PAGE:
This article is part of the supplement: Research from the Eleventh International Workshop on Network Tools and Applications in Biology (NETTAB 2011)
Hierarchical Naive Bayes for genetic association studies
1 Department of Industrial and Information Engineering, University of Pavia, Pavia, 27100, Italy
2 IRCCS Fondazione Salvatore Maugeri, Pavia, 27100, Italy
3 ICB, Weill Cornell Medical College, New York, USA
BMC Bioinformatics 2012, 13(Suppl 14):S6 doi:10.1186/1471-2105-13-S14-S6Published: 7 September 2012
Genome Wide Association Studies represent powerful approaches that aim at disentangling the genetic and molecular mechanisms underlying complex traits. The usual "one-SNP-at-the-time" testing strategy cannot capture the multi-factorial nature of this kind of disorders. We propose a Hierarchical Naïve Bayes classification model for taking into account associations in SNPs data characterized by Linkage Disequilibrium. Validation shows that our model reaches classification performances superior to those obtained by the standard Naïve Bayes classifier for simulated and real datasets.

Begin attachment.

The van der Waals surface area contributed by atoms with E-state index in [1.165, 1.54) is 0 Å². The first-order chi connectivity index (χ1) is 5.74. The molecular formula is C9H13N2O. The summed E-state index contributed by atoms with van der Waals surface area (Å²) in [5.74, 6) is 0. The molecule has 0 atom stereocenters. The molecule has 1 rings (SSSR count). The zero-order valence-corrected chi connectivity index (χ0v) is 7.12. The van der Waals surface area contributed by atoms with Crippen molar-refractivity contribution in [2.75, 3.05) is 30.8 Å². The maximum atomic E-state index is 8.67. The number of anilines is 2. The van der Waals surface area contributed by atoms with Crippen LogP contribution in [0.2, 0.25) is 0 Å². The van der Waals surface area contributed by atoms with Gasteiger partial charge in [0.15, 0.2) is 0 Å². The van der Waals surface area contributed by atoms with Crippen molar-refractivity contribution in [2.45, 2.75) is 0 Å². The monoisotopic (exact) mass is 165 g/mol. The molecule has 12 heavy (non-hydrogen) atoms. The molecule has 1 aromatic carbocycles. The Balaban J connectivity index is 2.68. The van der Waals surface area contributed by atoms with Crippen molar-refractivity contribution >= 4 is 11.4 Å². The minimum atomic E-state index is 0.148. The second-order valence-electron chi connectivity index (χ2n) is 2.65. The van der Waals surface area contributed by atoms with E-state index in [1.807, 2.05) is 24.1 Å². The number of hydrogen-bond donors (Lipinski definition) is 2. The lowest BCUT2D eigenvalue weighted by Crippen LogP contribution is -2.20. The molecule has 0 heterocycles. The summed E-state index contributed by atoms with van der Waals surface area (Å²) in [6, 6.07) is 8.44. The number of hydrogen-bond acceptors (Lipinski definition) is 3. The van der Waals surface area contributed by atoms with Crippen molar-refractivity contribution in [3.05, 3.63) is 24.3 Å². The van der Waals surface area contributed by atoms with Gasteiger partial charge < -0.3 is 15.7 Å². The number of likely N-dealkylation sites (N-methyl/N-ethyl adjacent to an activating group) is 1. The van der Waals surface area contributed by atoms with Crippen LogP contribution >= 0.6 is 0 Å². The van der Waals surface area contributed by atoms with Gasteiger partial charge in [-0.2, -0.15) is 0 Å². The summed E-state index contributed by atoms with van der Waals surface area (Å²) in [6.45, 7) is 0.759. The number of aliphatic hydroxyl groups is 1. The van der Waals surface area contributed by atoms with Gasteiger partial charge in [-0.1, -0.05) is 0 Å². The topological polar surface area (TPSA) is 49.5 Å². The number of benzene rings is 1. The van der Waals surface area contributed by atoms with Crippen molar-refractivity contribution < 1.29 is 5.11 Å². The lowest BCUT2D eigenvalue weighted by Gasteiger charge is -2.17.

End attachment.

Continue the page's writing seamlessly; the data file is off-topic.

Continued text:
In the Hierarchical Naïve Bayes implemented, the SNPs mapping to the same region of Linkage Disequilibrium are considered as "details" or "replicates" of the locus, each contributing to the overall effect of the region on the phenotype. A latent variable for each block, which models the "population" of correlated SNPs, can be then used to summarize the available information. The classification is thus performed relying on the latent variables conditional probability distributions and on the SNPs data available.
The developed methodology has been tested on simulated datasets, each composed by 300 cases, 300 controls and a variable number of SNPs. Our approach has been also applied to two real datasets on the genetic bases of Type 1 Diabetes and Type 2 Diabetes generated by the Wellcome Trust Case Control Consortium.
The approach proposed in this paper, called Hierarchical Naïve Bayes, allows dealing with classification of examples for which genetic information of structurally correlated SNPs are available. It improves the Naïve Bayes performances by properly handling the within-loci variability.